Sunday, April 7, 2013

Colonial Williamsburg 2013, Day 3

Our third day was the Lord's day, which found us starting our day at Bruton Parish as has been our pattern for the last several visits.  I forgot my camera, so I don't have a picture to show, but our view from the balcony looked a lot like the image here.

Our afternoon tour of the town included a visit to the cabinetmakers who work in this charming little workshop.  Someone called our attention to the different roof materials on the two sections of the building, so we asked one of the cabinetmakers why the taller building got a new roof, and not the entire building.  We were told the lighter colored shingles are actually clay tiles that were installed in the 1960s!  Presumably the darker roof, which I believe has wood shingles, was installed after the clay tile roof, although no one explained why the two roofs are different.  Oh well, I guess we'll have to ask that question the next time we stop in.

This chest was constructed by the cabinetmakers, but it's not accessible to the public since it holds the tools of the workers and rests in their work area.  Now THAT'S a tool chest!

Sadly, the little garden we document on each visit looks about as bare as we've ever seen it.

Our afternoon took an interesting turn when Karen and I struck up a conversation with this young man that was practicing cricket bowling on the lawn of the Market Square.  Just a few hours earlier, a customed CW interpreter had invited us to a cricket match as we exited Bruton Parish; that interpreter happened to be this young man's father.  Levi Walker and his sister Annaiah (to his left) turned out to be two of five home-educated siblings that have lived with their parents on the property of Colonial Williamsburg for the last five years, currently residing in the home behind Levi which happens to sit directly east of the Peyton Randolph House.  Levi's dad, Brett, is a journeyman shoemaker that works in the shop on Duke of Gloucester Street, and is organizing an 18th century cricket match at Bacon's Castle on April 20.  The game will be played to 1755 rules, 18th century dress is expected for players and spectators, and vendors are encouraged to hawk their wares (which I assume will be period-correct as well).  If you're in the area on the 20th, head out to Bacon's Castle and check it out!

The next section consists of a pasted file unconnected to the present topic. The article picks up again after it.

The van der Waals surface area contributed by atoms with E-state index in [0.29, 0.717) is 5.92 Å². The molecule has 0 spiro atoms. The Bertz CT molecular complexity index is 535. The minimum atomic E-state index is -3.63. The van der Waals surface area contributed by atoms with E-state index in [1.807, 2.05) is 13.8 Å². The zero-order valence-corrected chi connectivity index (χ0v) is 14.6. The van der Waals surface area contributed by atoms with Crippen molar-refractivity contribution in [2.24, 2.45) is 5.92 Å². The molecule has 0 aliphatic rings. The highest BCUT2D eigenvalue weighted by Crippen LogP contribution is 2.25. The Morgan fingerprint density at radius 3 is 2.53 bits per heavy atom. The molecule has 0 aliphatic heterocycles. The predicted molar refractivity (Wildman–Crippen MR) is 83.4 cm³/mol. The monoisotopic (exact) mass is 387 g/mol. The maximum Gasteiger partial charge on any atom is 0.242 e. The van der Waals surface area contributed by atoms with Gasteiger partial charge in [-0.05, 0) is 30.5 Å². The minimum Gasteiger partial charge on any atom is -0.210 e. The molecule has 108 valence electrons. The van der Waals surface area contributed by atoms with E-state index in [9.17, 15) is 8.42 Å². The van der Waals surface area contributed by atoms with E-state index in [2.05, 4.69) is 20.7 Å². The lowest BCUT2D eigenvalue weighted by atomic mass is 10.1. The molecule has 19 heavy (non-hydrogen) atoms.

By late afternoon, the weather and lighting were ideal for a little fashion photo shoot.

Since lambing is in full swing right now, we've been scouring the city to find its newest residents.  We finally found these two siblings in the pasture to the north of the Blue Bell Tavern.  Even though sheep have a reputation for being stupid, these two lambs are still very cute.

While exploring behind the Blue Bell (yellow building in the background), we found this gazebo that I'd never noticed before.  This structure has several interesting features, one of which is the screens all the way around the structure, which makes it suitable for evening use in mosquito-infested Illinois.  I don't know that I'd call this gazebo my favorite in town, but it's definitely in my top five.

Finally, a rare shot of Karen and I courtesy of Kathryn.


  1. Loving the new jacket ensembles, ladies! The color combinations are lovely, and the styling is beautiful. You two look like you walked right out of period prints!

  2. Thanks, Rebecca! It was fun getting some new clothes after several years of wearing the same things (well, me at any rate). I'm not sure that Kurt has any pictures of himself in his new suit of clothes, but they sure do look nice on him! (Even if I say so myself) It's a green coat and cream breeches and waistcoat.

    Karen (the Mrs.)